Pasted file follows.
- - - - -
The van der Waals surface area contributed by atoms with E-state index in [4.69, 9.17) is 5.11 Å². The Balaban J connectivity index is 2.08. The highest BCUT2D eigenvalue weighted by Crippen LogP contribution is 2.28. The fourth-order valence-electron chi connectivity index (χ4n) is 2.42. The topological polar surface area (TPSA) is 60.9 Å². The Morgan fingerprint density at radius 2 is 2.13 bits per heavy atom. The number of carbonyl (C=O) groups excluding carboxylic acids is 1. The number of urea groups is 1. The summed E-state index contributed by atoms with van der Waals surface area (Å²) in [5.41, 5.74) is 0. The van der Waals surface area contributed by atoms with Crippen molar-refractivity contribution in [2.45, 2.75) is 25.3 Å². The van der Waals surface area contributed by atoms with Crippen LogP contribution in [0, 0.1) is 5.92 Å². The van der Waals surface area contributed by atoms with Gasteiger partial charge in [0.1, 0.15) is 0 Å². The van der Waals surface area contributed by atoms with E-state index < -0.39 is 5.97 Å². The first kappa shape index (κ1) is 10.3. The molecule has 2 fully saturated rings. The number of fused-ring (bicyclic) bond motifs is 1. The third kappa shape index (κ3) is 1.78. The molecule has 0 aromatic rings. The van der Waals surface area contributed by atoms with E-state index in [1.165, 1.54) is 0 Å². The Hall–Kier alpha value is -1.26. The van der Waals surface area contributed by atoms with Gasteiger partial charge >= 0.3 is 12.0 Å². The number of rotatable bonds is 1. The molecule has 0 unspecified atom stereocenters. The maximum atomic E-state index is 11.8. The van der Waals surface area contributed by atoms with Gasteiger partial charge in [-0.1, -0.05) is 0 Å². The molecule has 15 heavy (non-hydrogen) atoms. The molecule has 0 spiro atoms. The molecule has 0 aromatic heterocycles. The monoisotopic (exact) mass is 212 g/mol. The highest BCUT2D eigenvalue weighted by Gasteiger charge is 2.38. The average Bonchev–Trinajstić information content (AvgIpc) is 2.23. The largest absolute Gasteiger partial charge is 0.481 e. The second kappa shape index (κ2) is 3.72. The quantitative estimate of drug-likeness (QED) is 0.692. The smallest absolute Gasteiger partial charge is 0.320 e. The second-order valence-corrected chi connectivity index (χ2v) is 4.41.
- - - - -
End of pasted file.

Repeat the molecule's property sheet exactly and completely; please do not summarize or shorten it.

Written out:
The van der Waals surface area contributed by atoms with E-state index in [4.69, 9.17) is 5.11 Å². The Balaban J connectivity index is 2.08. The highest BCUT2D eigenvalue weighted by Crippen LogP contribution is 2.28. The fourth-order valence-electron chi connectivity index (χ4n) is 2.42. The topological polar surface area (TPSA) is 60.9 Å². The Morgan fingerprint density at radius 2 is 2.13 bits per heavy atom. The number of carbonyl (C=O) groups excluding carboxylic acids is 1. The number of urea groups is 1. The summed E-state index contributed by atoms with van der Waals surface area (Å²) in [5.41, 5.74) is 0. The van der Waals surface area contributed by atoms with Crippen molar-refractivity contribution in [2.45, 2.75) is 25.3 Å². The van der Waals surface area contributed by atoms with Crippen LogP contribution in [0, 0.1) is 5.92 Å². The van der Waals surface area contributed by atoms with Gasteiger partial charge in [0.1, 0.15) is 0 Å². The van der Waals surface area contributed by atoms with E-state index < -0.39 is 5.97 Å². The first kappa shape index (κ1) is 10.3. The molecule has 2 fully saturated rings. The number of fused-ring (bicyclic) bond motifs is 1. The third kappa shape index (κ3) is 1.78. The molecule has 0 aromatic rings. The van der Waals surface area contributed by atoms with E-state index in [1.165, 1.54) is 0 Å². The Hall–Kier alpha value is -1.26. The van der Waals surface area contributed by atoms with Gasteiger partial charge >= 0.3 is 12.0 Å². The number of rotatable bonds is 1. The molecule has 0 unspecified atom stereocenters. The maximum atomic E-state index is 11.8. The van der Waals surface area contributed by atoms with Gasteiger partial charge in [-0.1, -0.05) is 0 Å². The molecule has 15 heavy (non-hydrogen) atoms. The molecule has 0 spiro atoms. The molecule has 0 aromatic heterocycles. The monoisotopic (exact) mass is 212 g/mol. The highest BCUT2D eigenvalue weighted by Gasteiger charge is 2.38. The average Bonchev–Trinajstić information content (AvgIpc) is 2.23. The largest absolute Gasteiger partial charge is 0.481 e. The second kappa shape index (κ2) is 3.72. The quantitative estimate of drug-likeness (QED) is 0.692. The smallest absolute Gasteiger partial charge is 0.320 e. The second-order valence-corrected chi connectivity index (χ2v) is 4.41.